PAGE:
Case study: Creating a thriving junior golf environment in a small community
For years, with the occasional exception, our best golfers have come from smaller communities. The most recent notable examples are Brooke Henderson from Smiths Falls, Ont., and Corey Conners, born and bred in Listowel, Ont.
And that serves my message well, as I live in Midland, Ont., with about as many citizens as Listowel, and just a couple of kilometres down the road from Penetanguishene, population close to that of Smiths Falls.
I may have just seen their successors.
A couple of years ago, local business owner Kirk Ruston converted some unused space in his Penetanguishene warehouse into a golf practice and training facility he called the Infinity Golf Lab. In partnership with Mary-Pat Quilty, the facility now welcomes more than 70 girls and boys from ages four to 15 to a series of 10-week sessions during the winter.
The brightly lit area contains, among other amenities, a couple of hitting bays, putting area, simulator, exercise equipment and, perhaps just as important, inspirational quotes painted on the walls. And there are pylons, stuffed animals, hula hoops, an obstacle course, and a plethora of other fun paraphernalia to occupy young minds and bodies.
Much of Ruston’s motivation came as the father of two athletic daughters who needed something to do when not playing hockey in the winter. A five-handicapper, Ruston, now 45, came late to the game after focusing on water sports and other activities when he was younger.
He teamed with Mary-Pat Quilty to deliver a quality experience to what has become a growing stream of kids who want to learn how to golf. Quilty, a PGA of Canada member who is the director of golf at nearby Settlers’ Ghost Golf Club, has solid credentials as a two-time PGA of Ontario Teacher of the Year who played for years on pro tours around the world.
They are ably assisted by Jerry Bogosky, a volunteer with not only a great golf game but an admirable ability to connect with youngsters. Bogosky, a noted range rat, sums up one of the project’s themes: “Practising golf can be the most boring thing ever. You have to make it fun while making sure the kids are learning something at the same time.”
While the program began as a “girls only” initiative, it has expanded to include boys as well.
A perfect example exists in 12-year-old twins Josée and Jacques Desroches, who are in their second season at the Infinity Golf Lab. While father Serge says, “it’s great for the kids to learn new skills,” Josée focuses on the fact that she gets to hang out with her friends and “have fun” on chilly winter evenings.
Julie Baxter agrees. Like the Desroches twins, her daughter Breanna is in her second season and “she loves it. They do a phenomenal job here. It’s inspiring for the girls, really.”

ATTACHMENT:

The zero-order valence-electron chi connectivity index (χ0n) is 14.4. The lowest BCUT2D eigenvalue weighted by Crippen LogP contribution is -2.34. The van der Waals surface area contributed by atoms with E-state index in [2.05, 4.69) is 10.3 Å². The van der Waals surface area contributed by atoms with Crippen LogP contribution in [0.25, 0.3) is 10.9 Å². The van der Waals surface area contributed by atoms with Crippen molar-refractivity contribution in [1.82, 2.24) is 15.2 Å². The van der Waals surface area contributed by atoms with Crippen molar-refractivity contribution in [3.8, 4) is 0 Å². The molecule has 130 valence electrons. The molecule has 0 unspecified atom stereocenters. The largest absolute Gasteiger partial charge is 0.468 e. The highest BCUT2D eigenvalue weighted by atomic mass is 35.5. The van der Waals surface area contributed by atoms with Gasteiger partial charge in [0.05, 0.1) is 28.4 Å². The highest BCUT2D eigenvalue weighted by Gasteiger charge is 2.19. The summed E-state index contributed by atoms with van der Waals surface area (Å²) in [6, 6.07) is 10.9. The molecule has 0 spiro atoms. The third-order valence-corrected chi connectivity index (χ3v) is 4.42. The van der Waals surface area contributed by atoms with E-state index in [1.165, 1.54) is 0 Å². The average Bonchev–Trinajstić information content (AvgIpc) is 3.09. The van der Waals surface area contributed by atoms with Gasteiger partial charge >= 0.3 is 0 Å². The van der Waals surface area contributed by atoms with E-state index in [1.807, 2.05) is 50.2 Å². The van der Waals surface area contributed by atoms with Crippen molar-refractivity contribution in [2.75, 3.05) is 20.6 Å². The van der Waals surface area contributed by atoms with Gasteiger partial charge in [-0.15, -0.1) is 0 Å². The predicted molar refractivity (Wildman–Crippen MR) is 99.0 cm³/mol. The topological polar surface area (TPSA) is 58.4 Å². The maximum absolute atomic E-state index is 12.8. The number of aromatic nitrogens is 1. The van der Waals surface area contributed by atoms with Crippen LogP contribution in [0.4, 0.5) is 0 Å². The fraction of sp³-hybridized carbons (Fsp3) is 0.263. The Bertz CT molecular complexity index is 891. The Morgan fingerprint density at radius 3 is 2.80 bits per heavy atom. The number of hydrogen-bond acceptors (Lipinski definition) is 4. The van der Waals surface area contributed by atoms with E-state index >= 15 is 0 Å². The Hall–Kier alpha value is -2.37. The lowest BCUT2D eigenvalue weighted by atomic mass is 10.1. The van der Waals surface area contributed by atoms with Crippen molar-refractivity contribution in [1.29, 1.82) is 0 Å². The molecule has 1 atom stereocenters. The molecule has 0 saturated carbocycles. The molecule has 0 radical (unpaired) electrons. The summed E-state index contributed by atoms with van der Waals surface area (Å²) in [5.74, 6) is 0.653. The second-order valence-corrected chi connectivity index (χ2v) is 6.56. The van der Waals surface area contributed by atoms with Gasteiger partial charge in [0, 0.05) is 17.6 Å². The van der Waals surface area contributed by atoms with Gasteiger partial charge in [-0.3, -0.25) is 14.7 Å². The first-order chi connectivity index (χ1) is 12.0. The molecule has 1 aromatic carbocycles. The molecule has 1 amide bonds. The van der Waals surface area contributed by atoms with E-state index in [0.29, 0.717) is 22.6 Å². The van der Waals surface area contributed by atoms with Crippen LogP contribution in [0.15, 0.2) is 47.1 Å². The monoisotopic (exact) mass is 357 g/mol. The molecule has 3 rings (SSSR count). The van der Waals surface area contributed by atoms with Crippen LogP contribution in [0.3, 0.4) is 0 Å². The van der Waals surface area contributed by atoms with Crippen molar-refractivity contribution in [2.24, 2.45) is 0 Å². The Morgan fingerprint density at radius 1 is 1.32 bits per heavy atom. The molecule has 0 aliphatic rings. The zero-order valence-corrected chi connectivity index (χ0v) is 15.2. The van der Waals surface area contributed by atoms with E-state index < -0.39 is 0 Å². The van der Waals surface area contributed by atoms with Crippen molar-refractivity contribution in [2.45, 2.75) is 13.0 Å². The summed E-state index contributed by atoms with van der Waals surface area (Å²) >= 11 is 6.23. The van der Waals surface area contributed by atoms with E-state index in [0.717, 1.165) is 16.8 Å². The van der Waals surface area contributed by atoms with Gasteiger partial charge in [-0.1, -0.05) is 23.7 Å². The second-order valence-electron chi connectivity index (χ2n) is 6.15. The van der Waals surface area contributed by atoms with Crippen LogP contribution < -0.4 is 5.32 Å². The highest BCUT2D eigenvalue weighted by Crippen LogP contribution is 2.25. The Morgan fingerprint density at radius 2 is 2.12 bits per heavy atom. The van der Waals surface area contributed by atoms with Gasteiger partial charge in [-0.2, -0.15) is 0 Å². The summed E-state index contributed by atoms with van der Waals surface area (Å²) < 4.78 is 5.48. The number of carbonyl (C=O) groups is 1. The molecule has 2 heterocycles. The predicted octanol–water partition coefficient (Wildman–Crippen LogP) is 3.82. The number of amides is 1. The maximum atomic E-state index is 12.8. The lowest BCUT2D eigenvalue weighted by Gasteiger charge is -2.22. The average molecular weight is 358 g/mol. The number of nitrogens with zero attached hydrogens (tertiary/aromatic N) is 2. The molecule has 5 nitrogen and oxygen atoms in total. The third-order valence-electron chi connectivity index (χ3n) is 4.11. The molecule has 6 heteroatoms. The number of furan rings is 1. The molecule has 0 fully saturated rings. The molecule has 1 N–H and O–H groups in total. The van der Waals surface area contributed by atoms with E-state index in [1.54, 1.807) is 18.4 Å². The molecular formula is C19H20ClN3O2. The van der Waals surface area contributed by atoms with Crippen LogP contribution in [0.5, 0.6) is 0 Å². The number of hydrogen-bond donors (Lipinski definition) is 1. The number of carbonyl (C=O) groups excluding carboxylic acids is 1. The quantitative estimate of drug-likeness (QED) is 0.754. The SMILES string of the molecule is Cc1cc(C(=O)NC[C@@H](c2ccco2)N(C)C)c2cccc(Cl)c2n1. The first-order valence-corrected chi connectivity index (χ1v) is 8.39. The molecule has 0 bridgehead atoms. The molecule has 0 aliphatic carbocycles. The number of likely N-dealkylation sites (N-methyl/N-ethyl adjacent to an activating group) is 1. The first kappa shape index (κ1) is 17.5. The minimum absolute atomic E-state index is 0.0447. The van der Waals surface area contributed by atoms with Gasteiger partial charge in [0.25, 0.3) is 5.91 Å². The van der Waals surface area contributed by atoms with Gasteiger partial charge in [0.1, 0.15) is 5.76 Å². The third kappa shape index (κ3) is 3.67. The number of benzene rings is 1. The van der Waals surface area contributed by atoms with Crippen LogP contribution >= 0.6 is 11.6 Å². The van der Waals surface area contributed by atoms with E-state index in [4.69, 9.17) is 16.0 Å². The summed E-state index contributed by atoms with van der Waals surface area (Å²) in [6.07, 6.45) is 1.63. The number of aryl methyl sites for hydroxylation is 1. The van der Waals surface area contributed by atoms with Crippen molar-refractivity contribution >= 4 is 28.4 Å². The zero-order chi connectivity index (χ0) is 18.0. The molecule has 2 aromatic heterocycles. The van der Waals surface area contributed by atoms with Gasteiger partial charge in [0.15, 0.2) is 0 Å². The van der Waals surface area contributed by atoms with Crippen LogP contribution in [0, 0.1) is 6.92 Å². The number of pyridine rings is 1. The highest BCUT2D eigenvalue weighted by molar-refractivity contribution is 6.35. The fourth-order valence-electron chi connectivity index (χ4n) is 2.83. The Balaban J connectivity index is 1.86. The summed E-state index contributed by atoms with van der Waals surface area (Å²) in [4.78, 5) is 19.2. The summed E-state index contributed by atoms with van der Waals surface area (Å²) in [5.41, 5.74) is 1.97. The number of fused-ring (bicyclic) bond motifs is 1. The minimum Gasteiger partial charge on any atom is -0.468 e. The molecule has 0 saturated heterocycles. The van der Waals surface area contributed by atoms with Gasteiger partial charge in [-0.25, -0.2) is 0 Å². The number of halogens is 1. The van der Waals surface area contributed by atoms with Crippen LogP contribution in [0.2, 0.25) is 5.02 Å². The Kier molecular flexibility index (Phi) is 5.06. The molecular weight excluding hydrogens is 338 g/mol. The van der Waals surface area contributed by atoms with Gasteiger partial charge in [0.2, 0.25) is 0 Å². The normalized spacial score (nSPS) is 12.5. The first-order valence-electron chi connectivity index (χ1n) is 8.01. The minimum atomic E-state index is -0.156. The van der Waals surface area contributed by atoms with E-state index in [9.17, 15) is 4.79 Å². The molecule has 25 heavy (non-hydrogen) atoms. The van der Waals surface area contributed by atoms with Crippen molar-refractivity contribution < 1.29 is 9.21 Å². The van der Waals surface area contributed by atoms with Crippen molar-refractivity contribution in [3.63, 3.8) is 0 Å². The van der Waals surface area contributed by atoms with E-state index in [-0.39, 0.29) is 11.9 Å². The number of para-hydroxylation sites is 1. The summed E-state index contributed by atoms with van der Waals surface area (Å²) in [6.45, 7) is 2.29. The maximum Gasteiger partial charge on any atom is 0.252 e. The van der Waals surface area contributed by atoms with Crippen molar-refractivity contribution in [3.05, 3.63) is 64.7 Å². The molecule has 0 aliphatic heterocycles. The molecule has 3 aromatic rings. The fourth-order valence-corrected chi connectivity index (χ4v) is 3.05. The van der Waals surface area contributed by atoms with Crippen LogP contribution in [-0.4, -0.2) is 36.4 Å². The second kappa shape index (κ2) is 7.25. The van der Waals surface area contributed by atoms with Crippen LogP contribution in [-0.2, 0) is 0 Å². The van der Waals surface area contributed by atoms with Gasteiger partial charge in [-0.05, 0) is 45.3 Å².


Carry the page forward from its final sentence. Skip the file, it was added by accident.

In addition to honing her skills during the winter, Breanna plays in a summer league organized by Ruston and Quilty. Along with access to the range at Brooklea Golf and Country Club on Tuesdays, the girls can sign up for a nine-hole round at Midland Golf and Country Club on Monday evenings. For $20, the kids get golf, a hot dog and a soft drink. Often, their parents join them.
“When they come on Mondays, they get free range access, we give the parents a free cart if they want to follow their kids, and some of our members volunteer to walk with the groups to help them along,” says Ian Kirkpatrick, general manager of Midland Golf and Country Club. “We see this as a partnership, an investment in the future of the game.”
The Infinity Golf Lab initiative reinforces other efforts in a community where just about every school has been adopted under Golf Canada’s Golf in Schools program. For example, Midland Golf and Country Club offers an outreach program to local Grade 5 classes where, for a small fee and with the support of sponsor Central Taxi, kids who want to participate are picked up after class in a mini-bus and taken to the course for instruction and golf. Their parents pick them up after the session.
Despite being relatively new, Infinity Golf has already started to show impressive results.
Last year, 16 girls played in events such as club championships, 19 played on various junior tours, six competed in the U.S. Drive, Chip and Putt events, and three played in Golf Ontario championships.
Head’s up, Brooke and Corey. These kids are gunning for you.
Local champions across the country, like the folks at Infinity Golf Lab, supplement terrific junior golf programs offered by Golf Canada, provincial golf associations and PGA of Canada pros at golf clubs and driving ranges. Future Links presented by Acura, Golf in Schools and the Community Golf Coach initiative are great examples of programs available across Canada. Not every facility has to be as involved as Infinity Golf Lab, although their model makes an excellent case study. All you need to develop and encourage junior golfers in your community is an appropriate space, basic equipment, and dedicated and qualified instructors and volunteers.